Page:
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04-12-2018 | Ankylosing spondylitis | News

Elevated CRP levels may point to better secukinumab response in AS patients


medwireNews: Ankylosing spondylitis (AS) patients with elevated C-reactive protein (CRP) levels may experience greater benefits from treatment with the interleukin (IL)-17A inhibitor secukinumab than those with lower levels of the inflammatory marker, researchers report.

However, Jürgen Braun (Ruhr-University Bochum, Herne, Germany) and co-investigators emphasize that “patients with normal baseline CRP levels also have a strong likelihood of experiencing a positive treatment response with IL-17A inhibition.”

In their post-hoc analysis, Braun and colleagues found that 63.5% of 392 patients who were treated with either secukinumab 150 mg or placebo every 4 weeks in the MEASURE 1 and 2 trials had elevated CRP levels (≥5 mg/L) at baseline.

They report that a significantly higher proportion of patients treated with secukinumab versus placebo achieved an ASAS20 response at week 16 in both the elevated and normal CRP groups, but “the magnitude of response [was] higher in patients with increased baseline CRP.”

Specifically, ASAS20 response rates with secukinumab versus placebo treatment were 63.2% versus 29.0% in the elevated CRP group, and 56.9% versus 28.2% in the normal CRP group. The corresponding ASAS40 response rates were 42.4% versus 15.3% and 34.7% versus 7.0%, and average improvements in BASDAI score were 2.4 versus 0.6 points and 2.2 versus 1.0 points, respectively.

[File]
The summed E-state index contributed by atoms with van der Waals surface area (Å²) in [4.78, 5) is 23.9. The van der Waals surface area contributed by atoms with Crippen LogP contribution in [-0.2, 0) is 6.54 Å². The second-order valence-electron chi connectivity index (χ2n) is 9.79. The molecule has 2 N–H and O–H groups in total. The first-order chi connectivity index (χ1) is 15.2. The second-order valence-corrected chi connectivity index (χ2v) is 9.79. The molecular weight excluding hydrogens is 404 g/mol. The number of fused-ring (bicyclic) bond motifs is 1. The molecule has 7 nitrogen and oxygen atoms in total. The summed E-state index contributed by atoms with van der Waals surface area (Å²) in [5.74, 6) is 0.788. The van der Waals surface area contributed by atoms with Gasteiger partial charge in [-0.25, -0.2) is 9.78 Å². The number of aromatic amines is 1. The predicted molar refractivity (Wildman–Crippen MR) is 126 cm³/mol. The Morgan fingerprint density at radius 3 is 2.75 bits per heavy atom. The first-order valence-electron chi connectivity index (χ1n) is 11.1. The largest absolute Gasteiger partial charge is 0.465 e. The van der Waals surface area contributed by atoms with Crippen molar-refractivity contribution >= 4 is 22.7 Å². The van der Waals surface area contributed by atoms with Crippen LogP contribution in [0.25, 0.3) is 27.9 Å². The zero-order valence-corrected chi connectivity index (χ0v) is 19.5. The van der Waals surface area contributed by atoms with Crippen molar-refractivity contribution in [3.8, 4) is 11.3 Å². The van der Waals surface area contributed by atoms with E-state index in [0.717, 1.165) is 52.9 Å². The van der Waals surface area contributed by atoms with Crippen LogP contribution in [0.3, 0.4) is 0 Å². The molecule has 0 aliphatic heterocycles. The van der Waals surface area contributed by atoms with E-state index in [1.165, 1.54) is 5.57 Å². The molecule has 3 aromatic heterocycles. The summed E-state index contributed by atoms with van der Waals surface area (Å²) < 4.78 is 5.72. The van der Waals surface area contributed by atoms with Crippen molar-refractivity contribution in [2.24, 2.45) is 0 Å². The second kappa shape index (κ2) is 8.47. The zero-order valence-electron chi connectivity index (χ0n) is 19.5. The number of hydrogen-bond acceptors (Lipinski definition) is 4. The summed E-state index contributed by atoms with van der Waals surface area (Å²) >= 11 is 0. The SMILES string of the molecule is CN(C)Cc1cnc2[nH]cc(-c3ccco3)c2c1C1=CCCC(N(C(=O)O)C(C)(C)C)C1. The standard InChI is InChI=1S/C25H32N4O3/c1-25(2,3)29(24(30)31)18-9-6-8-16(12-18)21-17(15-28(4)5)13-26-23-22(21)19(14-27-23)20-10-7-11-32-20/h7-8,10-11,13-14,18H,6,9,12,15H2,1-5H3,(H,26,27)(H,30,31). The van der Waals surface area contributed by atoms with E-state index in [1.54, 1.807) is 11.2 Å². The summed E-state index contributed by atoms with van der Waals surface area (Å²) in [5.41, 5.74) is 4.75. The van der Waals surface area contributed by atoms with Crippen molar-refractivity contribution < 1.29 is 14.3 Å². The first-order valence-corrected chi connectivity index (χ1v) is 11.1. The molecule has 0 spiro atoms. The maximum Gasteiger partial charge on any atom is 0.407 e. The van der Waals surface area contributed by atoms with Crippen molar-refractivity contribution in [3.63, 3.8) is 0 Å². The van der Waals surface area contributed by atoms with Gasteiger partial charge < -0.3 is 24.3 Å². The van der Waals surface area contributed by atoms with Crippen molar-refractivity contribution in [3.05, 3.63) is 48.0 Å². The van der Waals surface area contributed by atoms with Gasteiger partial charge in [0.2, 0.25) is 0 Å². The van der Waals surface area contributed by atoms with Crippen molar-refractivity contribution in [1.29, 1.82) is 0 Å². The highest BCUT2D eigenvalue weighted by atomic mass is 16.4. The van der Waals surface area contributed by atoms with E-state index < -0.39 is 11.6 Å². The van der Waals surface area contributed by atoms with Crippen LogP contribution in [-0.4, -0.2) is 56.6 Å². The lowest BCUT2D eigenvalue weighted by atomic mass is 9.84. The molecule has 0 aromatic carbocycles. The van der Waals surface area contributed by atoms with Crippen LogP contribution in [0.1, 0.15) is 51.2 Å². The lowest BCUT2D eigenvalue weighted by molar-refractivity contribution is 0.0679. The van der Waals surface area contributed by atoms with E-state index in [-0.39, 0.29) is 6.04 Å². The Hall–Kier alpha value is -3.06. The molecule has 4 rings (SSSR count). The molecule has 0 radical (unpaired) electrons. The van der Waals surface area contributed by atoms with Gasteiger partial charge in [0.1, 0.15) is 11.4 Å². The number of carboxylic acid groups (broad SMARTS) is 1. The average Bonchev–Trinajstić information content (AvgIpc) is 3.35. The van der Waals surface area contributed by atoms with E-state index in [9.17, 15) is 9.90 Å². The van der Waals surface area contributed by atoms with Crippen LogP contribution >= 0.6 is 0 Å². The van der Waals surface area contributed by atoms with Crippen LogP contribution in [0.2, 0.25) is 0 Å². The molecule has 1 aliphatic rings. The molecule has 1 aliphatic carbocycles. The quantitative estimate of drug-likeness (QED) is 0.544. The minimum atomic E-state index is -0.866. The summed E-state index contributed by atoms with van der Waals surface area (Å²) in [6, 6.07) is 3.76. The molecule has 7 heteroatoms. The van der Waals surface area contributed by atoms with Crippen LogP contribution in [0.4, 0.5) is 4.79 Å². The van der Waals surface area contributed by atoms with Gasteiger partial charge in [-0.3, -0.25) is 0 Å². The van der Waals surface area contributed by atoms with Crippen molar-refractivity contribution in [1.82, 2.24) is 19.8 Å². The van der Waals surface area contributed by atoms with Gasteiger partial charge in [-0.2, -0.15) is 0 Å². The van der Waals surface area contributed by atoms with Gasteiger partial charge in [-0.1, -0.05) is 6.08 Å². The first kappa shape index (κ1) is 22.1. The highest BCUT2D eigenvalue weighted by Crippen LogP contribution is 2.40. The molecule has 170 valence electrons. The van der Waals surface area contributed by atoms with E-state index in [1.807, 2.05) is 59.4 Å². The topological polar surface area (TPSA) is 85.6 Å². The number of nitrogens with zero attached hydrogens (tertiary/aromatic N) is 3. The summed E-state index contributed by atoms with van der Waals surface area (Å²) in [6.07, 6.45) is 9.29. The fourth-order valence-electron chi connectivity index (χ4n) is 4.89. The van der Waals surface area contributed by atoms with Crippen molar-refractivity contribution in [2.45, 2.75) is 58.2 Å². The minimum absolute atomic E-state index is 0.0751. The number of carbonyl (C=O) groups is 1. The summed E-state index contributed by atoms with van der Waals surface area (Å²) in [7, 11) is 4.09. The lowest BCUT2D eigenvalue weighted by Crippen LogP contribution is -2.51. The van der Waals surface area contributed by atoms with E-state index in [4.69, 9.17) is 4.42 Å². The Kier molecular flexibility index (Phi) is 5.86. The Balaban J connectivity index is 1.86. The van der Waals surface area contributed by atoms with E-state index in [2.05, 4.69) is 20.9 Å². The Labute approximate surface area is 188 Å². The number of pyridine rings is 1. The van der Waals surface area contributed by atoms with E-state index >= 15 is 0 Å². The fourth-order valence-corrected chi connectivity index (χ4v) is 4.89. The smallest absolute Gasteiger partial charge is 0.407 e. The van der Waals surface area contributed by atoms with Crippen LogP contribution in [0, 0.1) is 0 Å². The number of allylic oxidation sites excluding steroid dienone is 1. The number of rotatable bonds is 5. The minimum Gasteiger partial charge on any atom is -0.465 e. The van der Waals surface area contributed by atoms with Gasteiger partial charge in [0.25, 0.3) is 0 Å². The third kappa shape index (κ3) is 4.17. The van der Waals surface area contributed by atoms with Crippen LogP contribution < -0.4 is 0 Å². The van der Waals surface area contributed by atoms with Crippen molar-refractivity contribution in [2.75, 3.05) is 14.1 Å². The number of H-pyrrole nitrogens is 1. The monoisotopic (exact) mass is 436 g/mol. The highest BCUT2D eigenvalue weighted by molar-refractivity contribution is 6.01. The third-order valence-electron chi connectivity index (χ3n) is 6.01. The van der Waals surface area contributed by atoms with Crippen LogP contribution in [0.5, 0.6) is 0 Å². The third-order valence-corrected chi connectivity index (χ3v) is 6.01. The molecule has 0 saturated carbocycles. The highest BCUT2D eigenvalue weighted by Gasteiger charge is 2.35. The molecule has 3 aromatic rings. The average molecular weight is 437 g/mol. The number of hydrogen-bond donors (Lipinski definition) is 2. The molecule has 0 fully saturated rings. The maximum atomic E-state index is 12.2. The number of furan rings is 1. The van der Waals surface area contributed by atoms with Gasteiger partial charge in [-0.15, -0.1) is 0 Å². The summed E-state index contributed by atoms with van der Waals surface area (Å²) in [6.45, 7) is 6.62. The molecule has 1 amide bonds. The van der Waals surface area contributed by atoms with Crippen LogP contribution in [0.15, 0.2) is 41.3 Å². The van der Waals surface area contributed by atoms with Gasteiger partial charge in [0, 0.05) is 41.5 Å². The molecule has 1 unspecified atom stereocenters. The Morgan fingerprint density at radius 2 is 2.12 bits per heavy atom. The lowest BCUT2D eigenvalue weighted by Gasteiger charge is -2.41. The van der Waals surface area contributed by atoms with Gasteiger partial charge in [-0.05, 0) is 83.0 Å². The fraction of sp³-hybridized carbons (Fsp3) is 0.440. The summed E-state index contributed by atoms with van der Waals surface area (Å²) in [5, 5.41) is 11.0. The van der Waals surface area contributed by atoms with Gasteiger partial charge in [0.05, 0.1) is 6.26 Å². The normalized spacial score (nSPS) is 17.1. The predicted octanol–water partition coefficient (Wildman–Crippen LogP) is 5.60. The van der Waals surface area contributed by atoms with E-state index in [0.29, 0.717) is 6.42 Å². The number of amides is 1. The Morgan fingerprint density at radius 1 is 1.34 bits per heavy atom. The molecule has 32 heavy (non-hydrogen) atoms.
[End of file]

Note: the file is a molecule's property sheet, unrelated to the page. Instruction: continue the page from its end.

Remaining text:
When participants were categorized using a CRP cutoff of 10 mg/L, ASAS20 response rates were 72.4% for secukinumab-treated patients and 28.0% for placebo-treated patients among those with levels at or above this cutoff (45.9% of all participants), and were 51.8% and 29.4%, respectively, for those with levels below 10 mg/L.

The researchers also demonstrated an association between decreasing CRP levels and response to secukinumab treatment. Among the 168 patients who experienced at least a 50% reduction in CRP during the first 4 weeks of the study, those treated with secukinumab experienced significantly higher ASAS20 response rates than those given placebo (72.1 vs 35.7%). However, the difference in ASAS20 response rates between the secukinumab and placebo groups was no longer statistically significant among patients who did not experience a 50% decrease in CRP levels (33.3 vs 27.9%).

“To what extent those patients [without an early decrease in CRP levels] could benefit from an increased dose of secukinumab after week 4 is an open question,” write the study authors in RMD Open.

And they conclude: “Inclusion of prospectively planned analyses by baseline CRP level in future clinical trials would help guide treatment strategies for patients with AS with normal, as well as elevated, baseline CRP.”

By Claire Barnard

medwireNews is an independent medical news service provided by Springer Healthcare. © 2018 Springer Healthcare part of the Springer Nature group